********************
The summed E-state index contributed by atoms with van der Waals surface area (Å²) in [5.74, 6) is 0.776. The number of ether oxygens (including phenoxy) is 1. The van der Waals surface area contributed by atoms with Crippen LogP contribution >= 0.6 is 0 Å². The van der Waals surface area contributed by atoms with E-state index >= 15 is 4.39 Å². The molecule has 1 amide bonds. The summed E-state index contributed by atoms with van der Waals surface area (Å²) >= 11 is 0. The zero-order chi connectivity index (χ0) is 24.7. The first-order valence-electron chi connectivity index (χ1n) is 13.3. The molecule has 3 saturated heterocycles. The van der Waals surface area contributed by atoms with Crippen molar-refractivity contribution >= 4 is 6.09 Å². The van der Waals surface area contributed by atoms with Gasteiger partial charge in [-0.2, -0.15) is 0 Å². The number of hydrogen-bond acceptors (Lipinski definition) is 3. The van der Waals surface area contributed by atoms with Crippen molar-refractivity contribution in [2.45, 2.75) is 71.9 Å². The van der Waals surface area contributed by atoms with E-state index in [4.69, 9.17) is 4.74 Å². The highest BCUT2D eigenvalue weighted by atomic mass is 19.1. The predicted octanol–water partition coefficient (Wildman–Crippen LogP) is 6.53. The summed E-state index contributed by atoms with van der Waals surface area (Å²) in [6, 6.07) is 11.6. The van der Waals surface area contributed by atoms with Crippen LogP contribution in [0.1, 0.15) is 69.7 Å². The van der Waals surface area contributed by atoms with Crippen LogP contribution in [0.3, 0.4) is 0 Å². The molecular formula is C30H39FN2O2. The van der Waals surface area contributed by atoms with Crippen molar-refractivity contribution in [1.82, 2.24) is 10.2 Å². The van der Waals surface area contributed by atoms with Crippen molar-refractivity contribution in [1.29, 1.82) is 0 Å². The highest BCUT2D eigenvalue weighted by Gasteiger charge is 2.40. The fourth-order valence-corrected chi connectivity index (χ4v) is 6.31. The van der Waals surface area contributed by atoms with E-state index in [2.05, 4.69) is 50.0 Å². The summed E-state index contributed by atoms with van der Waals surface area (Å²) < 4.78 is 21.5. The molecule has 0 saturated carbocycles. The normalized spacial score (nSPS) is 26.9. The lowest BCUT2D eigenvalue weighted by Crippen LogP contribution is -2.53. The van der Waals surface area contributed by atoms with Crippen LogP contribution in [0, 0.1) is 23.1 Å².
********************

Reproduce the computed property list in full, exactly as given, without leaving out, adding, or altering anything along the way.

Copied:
The summed E-state index contributed by atoms with van der Waals surface area (Å²) in [5.74, 6) is 0.776. The number of ether oxygens (including phenoxy) is 1. The van der Waals surface area contributed by atoms with Crippen LogP contribution >= 0.6 is 0 Å². The van der Waals surface area contributed by atoms with E-state index >= 15 is 4.39 Å². The molecule has 1 amide bonds. The summed E-state index contributed by atoms with van der Waals surface area (Å²) >= 11 is 0. The zero-order chi connectivity index (χ0) is 24.7. The first-order valence-electron chi connectivity index (χ1n) is 13.3. The molecule has 3 saturated heterocycles. The van der Waals surface area contributed by atoms with Crippen molar-refractivity contribution >= 4 is 6.09 Å². The van der Waals surface area contributed by atoms with Gasteiger partial charge in [-0.2, -0.15) is 0 Å². The number of hydrogen-bond acceptors (Lipinski definition) is 3. The van der Waals surface area contributed by atoms with Crippen molar-refractivity contribution in [2.45, 2.75) is 71.9 Å². The van der Waals surface area contributed by atoms with E-state index in [4.69, 9.17) is 4.74 Å². The highest BCUT2D eigenvalue weighted by atomic mass is 19.1. The predicted octanol–water partition coefficient (Wildman–Crippen LogP) is 6.53. The summed E-state index contributed by atoms with van der Waals surface area (Å²) in [6, 6.07) is 11.6. The van der Waals surface area contributed by atoms with Crippen LogP contribution in [0.1, 0.15) is 69.7 Å². The van der Waals surface area contributed by atoms with Crippen LogP contribution in [0.3, 0.4) is 0 Å². The molecular formula is C30H39FN2O2. The van der Waals surface area contributed by atoms with Crippen molar-refractivity contribution in [1.82, 2.24) is 10.2 Å². The van der Waals surface area contributed by atoms with Crippen molar-refractivity contribution in [1.29, 1.82) is 0 Å². The highest BCUT2D eigenvalue weighted by Gasteiger charge is 2.40. The fourth-order valence-corrected chi connectivity index (χ4v) is 6.31. The van der Waals surface area contributed by atoms with E-state index in [2.05, 4.69) is 50.0 Å². The summed E-state index contributed by atoms with van der Waals surface area (Å²) < 4.78 is 21.5. The molecule has 0 saturated carbocycles. The normalized spacial score (nSPS) is 26.9. The lowest BCUT2D eigenvalue weighted by Crippen LogP contribution is -2.53. The van der Waals surface area contributed by atoms with Crippen LogP contribution in [0, 0.1) is 23.1 Å².